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United States officials have said they could imagine an enrichment program on Iranian soil — but only years from now and only under a series of conditions, including: full answers to all I.A.E.A. questions about possible work on weapons technology; allowing the I.A.E.A. to conduct inspections without warning at declared and suspected sites; and suspension of enrichment until these commitments are fulfilled.
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“This illustrates that the nuclear case is just another pretext for trying to keep us down,” said Aziz Shah Mohammadi, an expert formerly connected with Iran’s National Security Council, which, together with Ayatollah Khamenei, maps out Iran’s nuclear policy. “Therefore, we view each round of negotiations as a separate phase, not as leading to an all-out solution,” he said.
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Independence from the West is a pillar of the Islamic Republic’s ideology, which makes it very hard for Iran’s leaders to compromise on issues such as closing nuclear sites or foreign inspections beyond the current agreements under the nonproliferation treaty, analysts here said.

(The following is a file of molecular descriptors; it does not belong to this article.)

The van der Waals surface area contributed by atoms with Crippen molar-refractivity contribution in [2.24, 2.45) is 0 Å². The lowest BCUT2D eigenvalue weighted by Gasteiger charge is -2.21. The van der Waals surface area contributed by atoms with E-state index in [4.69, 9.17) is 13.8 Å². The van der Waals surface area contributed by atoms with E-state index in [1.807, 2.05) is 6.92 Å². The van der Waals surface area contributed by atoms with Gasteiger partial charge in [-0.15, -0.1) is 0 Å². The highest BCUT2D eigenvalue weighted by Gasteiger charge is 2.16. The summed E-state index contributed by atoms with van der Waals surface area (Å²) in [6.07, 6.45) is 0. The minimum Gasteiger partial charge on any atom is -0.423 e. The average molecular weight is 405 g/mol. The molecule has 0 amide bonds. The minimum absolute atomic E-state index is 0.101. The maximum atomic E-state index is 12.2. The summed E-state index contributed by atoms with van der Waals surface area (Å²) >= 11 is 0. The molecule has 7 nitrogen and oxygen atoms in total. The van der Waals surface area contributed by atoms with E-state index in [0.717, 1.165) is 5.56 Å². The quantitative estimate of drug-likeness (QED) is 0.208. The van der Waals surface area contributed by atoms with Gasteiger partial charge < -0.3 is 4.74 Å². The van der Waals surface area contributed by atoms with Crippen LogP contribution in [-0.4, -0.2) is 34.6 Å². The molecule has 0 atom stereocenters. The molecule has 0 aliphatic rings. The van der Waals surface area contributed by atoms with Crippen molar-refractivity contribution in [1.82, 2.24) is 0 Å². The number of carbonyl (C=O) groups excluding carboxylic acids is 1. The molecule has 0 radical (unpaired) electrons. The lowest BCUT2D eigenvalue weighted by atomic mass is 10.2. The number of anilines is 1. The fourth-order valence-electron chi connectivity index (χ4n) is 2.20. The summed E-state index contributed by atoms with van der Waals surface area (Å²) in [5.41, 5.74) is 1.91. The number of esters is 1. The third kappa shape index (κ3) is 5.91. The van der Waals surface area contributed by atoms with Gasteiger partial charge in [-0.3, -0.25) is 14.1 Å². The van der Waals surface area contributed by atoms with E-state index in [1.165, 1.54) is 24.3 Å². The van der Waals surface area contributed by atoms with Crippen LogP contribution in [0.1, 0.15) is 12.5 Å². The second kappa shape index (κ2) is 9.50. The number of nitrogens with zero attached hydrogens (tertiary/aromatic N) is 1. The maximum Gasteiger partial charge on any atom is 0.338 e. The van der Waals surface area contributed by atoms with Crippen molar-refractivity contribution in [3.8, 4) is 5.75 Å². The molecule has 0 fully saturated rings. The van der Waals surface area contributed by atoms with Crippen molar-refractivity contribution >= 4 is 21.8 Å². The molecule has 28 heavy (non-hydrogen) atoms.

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Rather, expect the country to start a new nuclear project, if talks fail, one analyst said. “Wait for our leaders to announce, for example, a new mountain bunker so Fordo will be forgotten,” he said, asking to remain anonymous because he was not authorized to discuss this topic. “In case of failure we will try to hold out again until better opportunities for reaching our goals arise.”
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Mr. Taraghi did not want to consider the possibility of the talks failing, though he said Iran would have demands of its own in Baghdad, including an end to sanctions against its Central Bank.
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“We view the nuclear episode as a heavy retreat for the Western powers,” he said. “But acceptance of our nuclear program takes time, we understand that.”David E. Sanger contributed reporting from Washington. (Copyright 2012 The New York Times Company 05/15/12)